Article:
Mankind discover the existence of the Vampire and Lycan species and they begin a war to annihilate the races. When Selene meets with Michael in the harbor, they are hit by a grenade and Selene passes out. Twelve years later, Selene awakes from a cryogenic sleep in the Antigen laboratory and meets the Vampire David. She learns that she had been the subject of the scientist Dr. Jacob Lane and the Vampire and Lycan species have been practically eradicated from Earth. But Selene is still connected to Michael and has visions that she believes that belongs to Michael's sight. However she has a surprise and finds that she has a powerful daughter named Eve that has been raised in the laboratory. Now Selene and David have to protect Eve against the Lycans that intend to use her to inoculate their species against silver. Written by
Claudio Carvalho, Rio de Janeiro, Brazil
India Eisley's character is referred to throughout the movie as "Subject 2" but credited as "Eve". See more »
When watching the footage of the security camera on the security monitors in the 3D version, the Time and Date stamping on the footage is in 3D. If it were in real life this would all appear as a flat 2D image on the screen. See more »
The Vampire and Lycans clan have been at war for centuries before I was born, their endless conflict hidden from the human world. I was turned by a Vampire. And given the strength to avenge my family against the Lycans. And I was good at it. Then I found Michael Corvin, a human that was neither turned by Vampire nor Lycan, but a hybrid of the two. And everything changed. Allies turned enemies, and Vampire elders I had protected for now six centuries now wanted me dead. We ...
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For those who came in late, the Underworld series is all about the eternal enmity between the non-human species of Vampires and Lycans, the latter being an evolved race of werewolves. So far, we learned all about the centuries of bloodshed, and the absolute necessity for the 2 groups never to reconcile.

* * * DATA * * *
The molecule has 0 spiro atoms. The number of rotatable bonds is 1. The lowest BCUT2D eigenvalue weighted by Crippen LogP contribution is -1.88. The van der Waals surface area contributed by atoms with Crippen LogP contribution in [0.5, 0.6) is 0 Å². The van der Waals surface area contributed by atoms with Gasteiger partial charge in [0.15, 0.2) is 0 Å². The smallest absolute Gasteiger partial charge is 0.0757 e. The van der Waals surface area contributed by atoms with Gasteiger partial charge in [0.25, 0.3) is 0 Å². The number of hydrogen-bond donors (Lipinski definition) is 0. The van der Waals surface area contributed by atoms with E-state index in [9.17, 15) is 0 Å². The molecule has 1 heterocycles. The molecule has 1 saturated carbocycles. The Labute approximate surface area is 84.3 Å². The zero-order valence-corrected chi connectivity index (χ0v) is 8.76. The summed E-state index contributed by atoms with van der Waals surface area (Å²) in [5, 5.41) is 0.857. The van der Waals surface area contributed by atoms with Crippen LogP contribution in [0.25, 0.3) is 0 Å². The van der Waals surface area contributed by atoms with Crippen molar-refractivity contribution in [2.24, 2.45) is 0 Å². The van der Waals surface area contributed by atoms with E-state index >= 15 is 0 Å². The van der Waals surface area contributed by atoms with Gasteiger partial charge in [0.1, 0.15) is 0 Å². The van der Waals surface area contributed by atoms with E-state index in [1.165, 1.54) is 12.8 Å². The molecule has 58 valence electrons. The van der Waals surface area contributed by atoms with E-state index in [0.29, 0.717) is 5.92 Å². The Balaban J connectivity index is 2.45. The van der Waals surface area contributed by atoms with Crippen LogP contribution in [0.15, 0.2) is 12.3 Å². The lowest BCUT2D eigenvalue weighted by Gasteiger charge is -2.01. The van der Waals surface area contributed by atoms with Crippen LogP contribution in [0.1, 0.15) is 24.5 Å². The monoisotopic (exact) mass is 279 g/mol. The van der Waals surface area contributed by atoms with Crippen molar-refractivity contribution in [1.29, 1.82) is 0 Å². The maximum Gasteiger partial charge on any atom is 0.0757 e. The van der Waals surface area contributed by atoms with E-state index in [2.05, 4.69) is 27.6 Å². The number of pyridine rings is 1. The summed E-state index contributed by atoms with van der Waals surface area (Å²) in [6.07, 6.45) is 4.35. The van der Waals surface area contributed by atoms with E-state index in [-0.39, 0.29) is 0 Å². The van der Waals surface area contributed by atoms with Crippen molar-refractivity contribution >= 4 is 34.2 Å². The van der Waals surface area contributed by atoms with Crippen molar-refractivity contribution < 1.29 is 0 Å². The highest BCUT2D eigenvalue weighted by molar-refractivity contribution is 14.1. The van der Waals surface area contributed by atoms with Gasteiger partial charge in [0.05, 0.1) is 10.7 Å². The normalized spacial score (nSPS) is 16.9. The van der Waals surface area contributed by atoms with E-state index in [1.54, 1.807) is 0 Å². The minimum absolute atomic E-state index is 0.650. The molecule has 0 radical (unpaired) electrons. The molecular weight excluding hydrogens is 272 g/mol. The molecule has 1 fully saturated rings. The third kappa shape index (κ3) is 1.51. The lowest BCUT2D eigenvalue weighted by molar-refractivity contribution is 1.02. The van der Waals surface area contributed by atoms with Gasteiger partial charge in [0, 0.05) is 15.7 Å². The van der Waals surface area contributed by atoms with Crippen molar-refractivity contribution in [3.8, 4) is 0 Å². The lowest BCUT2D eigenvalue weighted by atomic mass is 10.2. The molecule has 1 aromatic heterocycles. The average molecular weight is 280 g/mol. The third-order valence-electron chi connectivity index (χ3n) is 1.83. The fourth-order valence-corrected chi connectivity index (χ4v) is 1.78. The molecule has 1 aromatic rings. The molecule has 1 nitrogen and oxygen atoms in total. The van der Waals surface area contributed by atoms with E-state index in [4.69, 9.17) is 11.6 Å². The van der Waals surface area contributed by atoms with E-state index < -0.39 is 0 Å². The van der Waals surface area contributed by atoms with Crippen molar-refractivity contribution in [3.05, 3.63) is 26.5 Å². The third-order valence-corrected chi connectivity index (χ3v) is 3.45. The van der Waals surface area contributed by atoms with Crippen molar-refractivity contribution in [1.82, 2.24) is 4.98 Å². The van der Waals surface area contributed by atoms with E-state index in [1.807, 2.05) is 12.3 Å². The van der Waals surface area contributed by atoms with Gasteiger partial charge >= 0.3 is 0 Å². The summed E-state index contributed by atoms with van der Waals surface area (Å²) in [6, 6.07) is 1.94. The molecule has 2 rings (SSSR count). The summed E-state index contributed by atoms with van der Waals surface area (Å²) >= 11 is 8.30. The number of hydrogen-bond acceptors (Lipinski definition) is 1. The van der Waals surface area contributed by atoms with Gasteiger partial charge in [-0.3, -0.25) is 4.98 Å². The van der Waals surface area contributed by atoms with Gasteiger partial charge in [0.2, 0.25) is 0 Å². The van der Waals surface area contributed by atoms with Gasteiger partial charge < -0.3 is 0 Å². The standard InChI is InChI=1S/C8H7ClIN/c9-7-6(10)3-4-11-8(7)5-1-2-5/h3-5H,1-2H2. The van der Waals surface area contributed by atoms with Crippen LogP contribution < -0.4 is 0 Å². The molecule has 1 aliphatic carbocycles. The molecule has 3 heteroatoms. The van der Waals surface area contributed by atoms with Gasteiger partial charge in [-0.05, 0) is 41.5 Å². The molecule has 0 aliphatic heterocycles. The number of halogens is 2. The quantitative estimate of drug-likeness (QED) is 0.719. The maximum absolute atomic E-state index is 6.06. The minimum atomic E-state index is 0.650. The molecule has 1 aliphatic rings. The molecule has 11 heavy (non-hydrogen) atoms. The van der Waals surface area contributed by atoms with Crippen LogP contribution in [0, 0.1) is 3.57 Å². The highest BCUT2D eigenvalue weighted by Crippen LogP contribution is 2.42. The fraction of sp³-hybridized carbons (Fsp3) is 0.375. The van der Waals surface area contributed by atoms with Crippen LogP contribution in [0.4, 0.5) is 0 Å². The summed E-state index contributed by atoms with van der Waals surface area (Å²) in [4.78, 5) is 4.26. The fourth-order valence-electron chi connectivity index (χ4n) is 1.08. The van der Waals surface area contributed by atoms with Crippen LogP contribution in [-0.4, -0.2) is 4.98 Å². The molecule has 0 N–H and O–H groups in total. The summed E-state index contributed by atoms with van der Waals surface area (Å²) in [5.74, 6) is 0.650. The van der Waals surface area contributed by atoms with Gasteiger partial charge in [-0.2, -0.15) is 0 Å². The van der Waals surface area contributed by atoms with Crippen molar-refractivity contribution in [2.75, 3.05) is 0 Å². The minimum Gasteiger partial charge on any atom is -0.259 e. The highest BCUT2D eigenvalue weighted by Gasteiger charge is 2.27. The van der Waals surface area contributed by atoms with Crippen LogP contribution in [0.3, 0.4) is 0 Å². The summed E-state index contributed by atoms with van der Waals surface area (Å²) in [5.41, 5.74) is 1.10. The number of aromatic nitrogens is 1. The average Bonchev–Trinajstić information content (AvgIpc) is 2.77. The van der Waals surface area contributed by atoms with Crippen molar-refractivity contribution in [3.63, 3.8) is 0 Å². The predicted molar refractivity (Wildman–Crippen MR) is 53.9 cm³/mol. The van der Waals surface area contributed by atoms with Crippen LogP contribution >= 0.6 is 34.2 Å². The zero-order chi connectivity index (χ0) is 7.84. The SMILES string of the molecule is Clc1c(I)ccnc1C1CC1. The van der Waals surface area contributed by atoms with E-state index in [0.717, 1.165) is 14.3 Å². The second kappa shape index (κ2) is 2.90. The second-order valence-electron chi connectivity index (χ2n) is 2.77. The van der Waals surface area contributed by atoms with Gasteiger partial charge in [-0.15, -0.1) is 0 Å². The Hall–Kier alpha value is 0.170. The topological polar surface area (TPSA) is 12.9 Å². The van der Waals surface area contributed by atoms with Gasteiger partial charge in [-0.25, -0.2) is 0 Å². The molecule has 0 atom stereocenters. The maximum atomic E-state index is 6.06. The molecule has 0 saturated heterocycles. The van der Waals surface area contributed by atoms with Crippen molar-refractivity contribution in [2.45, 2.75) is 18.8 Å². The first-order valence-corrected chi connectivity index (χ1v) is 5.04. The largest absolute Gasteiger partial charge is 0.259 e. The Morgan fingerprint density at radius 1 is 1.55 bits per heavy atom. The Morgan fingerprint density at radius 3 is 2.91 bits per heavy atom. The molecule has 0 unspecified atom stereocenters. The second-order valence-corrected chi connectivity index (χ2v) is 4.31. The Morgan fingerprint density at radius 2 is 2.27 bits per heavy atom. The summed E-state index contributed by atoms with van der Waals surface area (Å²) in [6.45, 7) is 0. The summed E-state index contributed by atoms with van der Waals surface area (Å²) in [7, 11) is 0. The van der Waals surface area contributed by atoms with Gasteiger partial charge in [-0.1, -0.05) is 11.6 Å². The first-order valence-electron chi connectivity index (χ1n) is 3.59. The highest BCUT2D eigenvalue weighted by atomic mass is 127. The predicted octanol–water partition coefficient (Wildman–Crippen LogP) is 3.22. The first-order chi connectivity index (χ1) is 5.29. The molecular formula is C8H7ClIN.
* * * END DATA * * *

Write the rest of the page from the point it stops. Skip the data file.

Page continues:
At the heart of the narrative is Selene (Kate Beckinsale), who was once the pride and joy of the Vampire army, till she fell in love with a hybrid (part vampire part Lycan), and began to question the ethics of her tribe.
Underworld: Awakening begins with a new development in the world that Selene and Michael inhabit. Thus far, the inferior human species has remained unaware of the existence of the other species. Now that covens and nests have been unearthed, paranoia strikes, and annihilation of non-humans becomes military priority.
Selene and Michael try to leave the area by boat, but both are captured and frozen in a lab, for research. When Selene awakens, she manages to flee from her prison, only to find that it is now 12 years later. Lycans are almost extinct, there is a weapon that she has, and her enemies want it for their evil purpose.
This installment of the Underworld franchise has the flimsiest plot, the least talented actors (except, of course, for Stephen Rea), and the most unsatisfactory climax. In fact, this has to be the first movie of the series that leaves loyalists not clamoring for more. The premise is so incredulous (and not in a good way), that you will stop trying to comprehend the sequence of events that leads Selene to the end of the movie.
To make up for the lack of a credible story, the makers decided to intersperse every second conversation with visuals of ripped heads, severed body parts and plenty of blood. The gore in the movie is not only irrelevant, but also added for shock value, or so it seems.
The icing on the cake is the presence of constantly flickering lights. The lab has them, the parking lots have them, the corridors have them - the civilized world does not seem to believe in proper lighting. What the audience is left with is a semi-hypnotized sense of being after sitting through all those lights.
Kate Beckinsale goes through all the motions of being Selene with the ease of a professional. She has done this to perfection before, but this time, she seems complacent, and bored. To give her credit, she has maintained her figure, and looks no different than the Selene who first made an appearance almost a decade ago (in the first movie of the series).
The very talented Stephen Rea plays a villain of sorts in the movie. He does look confused at times, as if he wonders why he signed the film. There is no sign of effort from any other member of the cast.
The music is more like stock music, and production value is inconsequential (there's nothing in the film except walls and piers). The fight sequences are not engrossing enough, and the spurting blood and flying intestines are distracting.
In short, the entire movie is a disappointment. If, however, you insist on watching Underworld: Awakening, avoid the 3D version, and maybe your headache will not be as bad.
On a more positive note, there is always the hope that the next movie will manage to regain the lost glory of the series.
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